8                                                   Siry, pp. 3-33, Pursell, pp.
10            Comparing five points of view to your own:
                 
15                                                Siry, pp. 34-82
17            Legacy of the Naturalists compared to the pioneers on the frontier
                 
22                                                Siry, pp. 83-156
24            The Emergence of Science
                 
29                                                Siry, pp. 157-191
October
1               The consequences of ecology: a contingent and synthetic science                                   
                 
6                         Reports                         
8                                 Fall break, no class.
                 
13                                                Egan, pp. xi - 58
15            Settling the high frontier

20                                                Egan, pp. 59-135
22            Learning lessons about land.
                 
27                                                Egan, pp. 136-197
29            The Consequences of misfortune and climate.
                 
November             
3                                                   Egan, pp. 198-272
5               What were the causes of this dust bowl?
                 
10                                                Egan, pp. 273-314
12            What conservation measures were developed to deal with the problem?

17                                                Rome, pp. 1-118
19            How did several different factors contribute to the urban revolution to suburbia?

24                                                Rome, pp. 119-188: What defines suburbia?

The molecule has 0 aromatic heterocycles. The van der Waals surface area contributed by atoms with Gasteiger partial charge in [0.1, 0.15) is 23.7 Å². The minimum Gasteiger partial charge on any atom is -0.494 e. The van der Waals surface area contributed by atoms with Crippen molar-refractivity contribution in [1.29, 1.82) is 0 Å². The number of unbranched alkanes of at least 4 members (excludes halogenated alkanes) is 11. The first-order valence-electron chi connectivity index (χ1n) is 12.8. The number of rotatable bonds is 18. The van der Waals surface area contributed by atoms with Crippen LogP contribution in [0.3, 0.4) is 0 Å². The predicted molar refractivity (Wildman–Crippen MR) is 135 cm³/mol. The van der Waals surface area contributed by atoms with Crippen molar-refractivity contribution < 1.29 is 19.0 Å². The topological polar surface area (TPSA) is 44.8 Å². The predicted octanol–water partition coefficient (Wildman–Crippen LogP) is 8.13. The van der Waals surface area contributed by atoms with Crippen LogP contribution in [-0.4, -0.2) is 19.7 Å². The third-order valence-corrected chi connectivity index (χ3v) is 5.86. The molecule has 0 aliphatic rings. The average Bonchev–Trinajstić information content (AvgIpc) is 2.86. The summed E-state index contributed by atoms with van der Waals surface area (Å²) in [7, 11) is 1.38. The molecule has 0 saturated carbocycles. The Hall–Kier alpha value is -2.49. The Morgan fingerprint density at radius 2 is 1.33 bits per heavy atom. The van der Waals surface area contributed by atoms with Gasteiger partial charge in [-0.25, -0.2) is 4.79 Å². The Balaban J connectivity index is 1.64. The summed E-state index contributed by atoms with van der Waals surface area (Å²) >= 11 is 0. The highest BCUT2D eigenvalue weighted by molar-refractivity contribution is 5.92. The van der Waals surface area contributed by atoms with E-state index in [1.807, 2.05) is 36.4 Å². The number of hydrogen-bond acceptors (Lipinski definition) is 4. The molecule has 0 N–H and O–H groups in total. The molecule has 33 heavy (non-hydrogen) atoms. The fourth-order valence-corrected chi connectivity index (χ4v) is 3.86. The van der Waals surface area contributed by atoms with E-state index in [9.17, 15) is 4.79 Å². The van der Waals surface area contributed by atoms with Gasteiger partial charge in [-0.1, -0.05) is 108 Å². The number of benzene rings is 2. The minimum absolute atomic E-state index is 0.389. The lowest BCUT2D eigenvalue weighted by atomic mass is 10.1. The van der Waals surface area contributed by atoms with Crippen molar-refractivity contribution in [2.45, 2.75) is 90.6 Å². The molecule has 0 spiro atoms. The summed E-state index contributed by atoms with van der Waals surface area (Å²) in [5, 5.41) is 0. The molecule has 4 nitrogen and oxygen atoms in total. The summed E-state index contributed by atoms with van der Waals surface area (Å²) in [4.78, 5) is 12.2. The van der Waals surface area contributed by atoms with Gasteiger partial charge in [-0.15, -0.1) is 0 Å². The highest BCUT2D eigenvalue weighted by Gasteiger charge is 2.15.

26            Thanksgiving break, no class.

December
1                                                   Rome, 189-270.
3               reports

Final Exam is Tuesday, December 8 @ 8-10 a.m. See– http://www.rollins.edu/student-records/exam-schedule/index.html

 

Environment in the past–meaning the ecology, geography, and hydrology of our nation and its settlement–involves a most challenging of all historical policy subjects. For learners seeking lively challenges, studying America’s biota and land use may be a fulfilling inquiry because you will learn about our common natural and cultural heritage that informs today’s arguments over protection and use. Working together in this course we examine the subject's several layers by focusing specifically on questions that environmental history raises about the character of biomes, the relationship among nature, ethnic minorities on the land, and the moral imagination required to understand our place in the alterations of America’s landscapes, wildlife, watersheds, and economic geography.

 

We will also analyze the arguments presented by some of the nation’s most thought provoking authors, including Mary Austin, Rachel Carson, Donald Worster, and Henry David Thoreau.

 

calendar | requirements | competencies | texts | policies | grades